Amid her struggles with Ashmole, Hester managed to commission a tomb for her husband and father-in-law. The tomb can still be seen at what is now London's Garden Museum, which houses a reconstruction of part of the Tradescant Ark. The tomb's presence in modern London can mislead visitors into thinking the monument survived the centuries well. In fact, it was built in 1662, mended in 1773, and redone entirely in 1853 by a Victorian-era sculptor. The west-facing part of the sarcophagus apparently looks much the same as it did originally, with a seven-headed hydra resting its foot on a human skull. Hester might have wished to liken the Tradescant family's collecting work with the Herculean task of slaying a hydra, conferring a kind of immortality on a collection that outlasted them by centuries.
Ashmole's vexation with Hester Tradescant was doubtless caused in part by her practice of selling off bits of the Ark after her husband's death in 1662. With little or no means of support, she might have been forced to sell some pieces in order to survive. Ashmole's troubles with the widow came to a quick end, however, when she ended up face down and dead in a shallow pond on her own property in 1678. The strange circumstances of her death were quickly forgotten and Ashmole got the collection.
Ashmole cut a deal with Oxford to house the collection, and to construct a special building for it. In 1675, Oxford agreed, and the result was the Ashmolean (not Tradescant) Museum. Ashmole intended to contribute his own collection as well, of coins, medals, and seals, but a fire ate his collection in 1679. One item he did manage to contribute, which long outlasted ephemera such as the mermaid's hand, was a bestiary. The Ashmole Bestiary is still in the collection of the Bodleian Library at Oxford.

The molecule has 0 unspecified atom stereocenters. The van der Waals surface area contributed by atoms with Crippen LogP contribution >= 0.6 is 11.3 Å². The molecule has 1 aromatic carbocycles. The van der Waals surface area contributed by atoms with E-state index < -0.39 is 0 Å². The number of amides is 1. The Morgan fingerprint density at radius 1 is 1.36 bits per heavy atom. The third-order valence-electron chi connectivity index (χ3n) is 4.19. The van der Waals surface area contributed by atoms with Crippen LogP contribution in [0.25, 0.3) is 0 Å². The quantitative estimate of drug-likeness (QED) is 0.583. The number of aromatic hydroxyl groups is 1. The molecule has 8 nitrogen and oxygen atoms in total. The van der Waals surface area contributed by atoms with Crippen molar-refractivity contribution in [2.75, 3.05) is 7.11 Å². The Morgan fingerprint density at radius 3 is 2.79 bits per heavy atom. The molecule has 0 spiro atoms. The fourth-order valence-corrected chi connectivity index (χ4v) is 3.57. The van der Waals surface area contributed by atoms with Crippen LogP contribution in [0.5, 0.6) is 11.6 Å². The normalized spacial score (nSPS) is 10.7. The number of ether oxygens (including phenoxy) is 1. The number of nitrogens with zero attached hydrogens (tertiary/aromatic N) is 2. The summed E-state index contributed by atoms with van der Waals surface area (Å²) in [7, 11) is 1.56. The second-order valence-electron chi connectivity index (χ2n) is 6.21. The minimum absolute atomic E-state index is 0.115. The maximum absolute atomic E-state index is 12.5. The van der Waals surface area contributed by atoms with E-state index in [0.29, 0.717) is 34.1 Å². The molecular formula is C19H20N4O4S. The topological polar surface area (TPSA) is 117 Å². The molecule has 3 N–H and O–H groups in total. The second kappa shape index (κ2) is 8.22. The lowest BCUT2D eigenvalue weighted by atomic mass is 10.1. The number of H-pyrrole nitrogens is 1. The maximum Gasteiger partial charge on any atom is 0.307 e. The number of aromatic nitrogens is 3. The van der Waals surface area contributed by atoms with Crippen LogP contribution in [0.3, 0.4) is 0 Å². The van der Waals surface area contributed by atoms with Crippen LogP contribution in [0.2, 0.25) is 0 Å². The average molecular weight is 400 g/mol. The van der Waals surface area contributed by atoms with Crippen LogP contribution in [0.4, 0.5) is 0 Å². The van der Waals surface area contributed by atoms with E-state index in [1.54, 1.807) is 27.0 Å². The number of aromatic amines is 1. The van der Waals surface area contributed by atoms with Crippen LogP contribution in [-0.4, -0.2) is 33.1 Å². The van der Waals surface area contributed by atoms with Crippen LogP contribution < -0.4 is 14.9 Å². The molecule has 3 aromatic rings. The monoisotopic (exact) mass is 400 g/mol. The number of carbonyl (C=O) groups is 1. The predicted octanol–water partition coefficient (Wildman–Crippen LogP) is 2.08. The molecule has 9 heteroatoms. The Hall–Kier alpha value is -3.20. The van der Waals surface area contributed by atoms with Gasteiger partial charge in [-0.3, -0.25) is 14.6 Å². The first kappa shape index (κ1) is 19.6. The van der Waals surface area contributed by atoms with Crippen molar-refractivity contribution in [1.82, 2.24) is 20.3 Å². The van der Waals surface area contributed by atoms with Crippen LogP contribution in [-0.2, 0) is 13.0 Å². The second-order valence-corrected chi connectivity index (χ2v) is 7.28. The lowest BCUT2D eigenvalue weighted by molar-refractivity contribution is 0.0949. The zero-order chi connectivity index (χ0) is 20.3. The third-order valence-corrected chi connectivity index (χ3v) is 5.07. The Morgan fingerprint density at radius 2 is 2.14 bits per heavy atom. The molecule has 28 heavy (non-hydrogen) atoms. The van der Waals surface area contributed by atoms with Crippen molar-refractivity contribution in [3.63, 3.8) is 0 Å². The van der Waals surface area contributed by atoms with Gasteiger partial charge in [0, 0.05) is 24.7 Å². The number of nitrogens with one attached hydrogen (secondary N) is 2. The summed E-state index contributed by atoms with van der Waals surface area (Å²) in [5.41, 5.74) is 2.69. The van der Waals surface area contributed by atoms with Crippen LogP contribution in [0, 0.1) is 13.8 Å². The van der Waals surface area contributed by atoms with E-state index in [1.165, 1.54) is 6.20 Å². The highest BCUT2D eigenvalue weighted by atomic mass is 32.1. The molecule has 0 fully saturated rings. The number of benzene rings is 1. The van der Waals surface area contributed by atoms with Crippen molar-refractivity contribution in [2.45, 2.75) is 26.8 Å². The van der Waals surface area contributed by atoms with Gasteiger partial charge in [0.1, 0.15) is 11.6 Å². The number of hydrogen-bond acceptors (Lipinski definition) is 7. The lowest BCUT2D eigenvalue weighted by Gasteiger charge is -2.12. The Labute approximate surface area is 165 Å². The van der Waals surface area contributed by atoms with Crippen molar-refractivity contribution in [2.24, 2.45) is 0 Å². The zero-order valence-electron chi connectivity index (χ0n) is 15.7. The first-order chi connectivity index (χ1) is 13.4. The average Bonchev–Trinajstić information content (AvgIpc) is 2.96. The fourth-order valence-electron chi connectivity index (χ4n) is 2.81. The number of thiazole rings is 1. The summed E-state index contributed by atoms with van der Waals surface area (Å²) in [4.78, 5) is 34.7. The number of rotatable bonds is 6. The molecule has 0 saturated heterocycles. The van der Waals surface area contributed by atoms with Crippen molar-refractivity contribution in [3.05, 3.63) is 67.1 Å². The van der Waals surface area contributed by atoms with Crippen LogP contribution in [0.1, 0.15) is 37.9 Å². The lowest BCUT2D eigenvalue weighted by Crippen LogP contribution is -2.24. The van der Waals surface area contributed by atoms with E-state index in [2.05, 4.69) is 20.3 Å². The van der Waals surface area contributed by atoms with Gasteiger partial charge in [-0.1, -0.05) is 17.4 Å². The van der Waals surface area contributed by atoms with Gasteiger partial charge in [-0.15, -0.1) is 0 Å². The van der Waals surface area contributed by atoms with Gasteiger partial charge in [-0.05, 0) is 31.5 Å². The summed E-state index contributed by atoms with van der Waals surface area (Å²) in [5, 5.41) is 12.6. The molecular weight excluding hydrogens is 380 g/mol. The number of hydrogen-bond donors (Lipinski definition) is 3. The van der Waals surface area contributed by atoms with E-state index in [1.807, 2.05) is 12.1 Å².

Compared to other collections, the specimens initially housed in the Ashmolean Museum were unremarkable, but this museum had a significant innovation: its criteria for admission. To explore a cabinet of curiosities in the Renaissance or Enlightenment, you typically had to know somebody. But anybody who could scrape together sixpence — about the price of a pound of butter — could see the Ark's goodies. The egalitarian admission practice started by the Tradescants continued at the Ashmolean Museum. Continental Europeans were shocked to learn that even "country folk" who could pay admission were allowed entry. Writing about the collection in the early 18th century, Zacharias Conrad von Uffenbach compared the "peasants and womenfolk" visiting the Ark to cattle.
Visitors could not just see the objects on display but apparently handle them as well, whether or not they were supposed to touch anything. Museum minders were shrewd enough to prevent people wandering in and out of the gallery as they pleased, instead admitting groups and shutting the door behind them. It was a wise precaution considering some of the objects on display were gold coins. Still, the incessant handling was hard on the natural specimens, many of which were ruined by the 18th or 19th century, including a Dodo specimen. The Dodo had gone extinct probably by the end of the 17th century. At the dawn of the 19th century, when some naturalists had begun to doubt the bird's existence, the tattered remains in the Oxford museum counted among only four specimens of the flightless bird recorded in museum collections at the time.
In the centuries that followed the establishment of the Ashmolean Museum, the collections enjoyed varying levels of care from museum curators. Eventually the collections were broken up, some ending up in Oxford's natural history museum, and some in the Bodleian Library. But for all the collection's shortcomings and misfortunes, the Tradescants and the often quarrelsome Ashmole helped found one of the world's first truly public museums.
Narrative text and graphic design © by Michon Scott - Updated July 1, 2023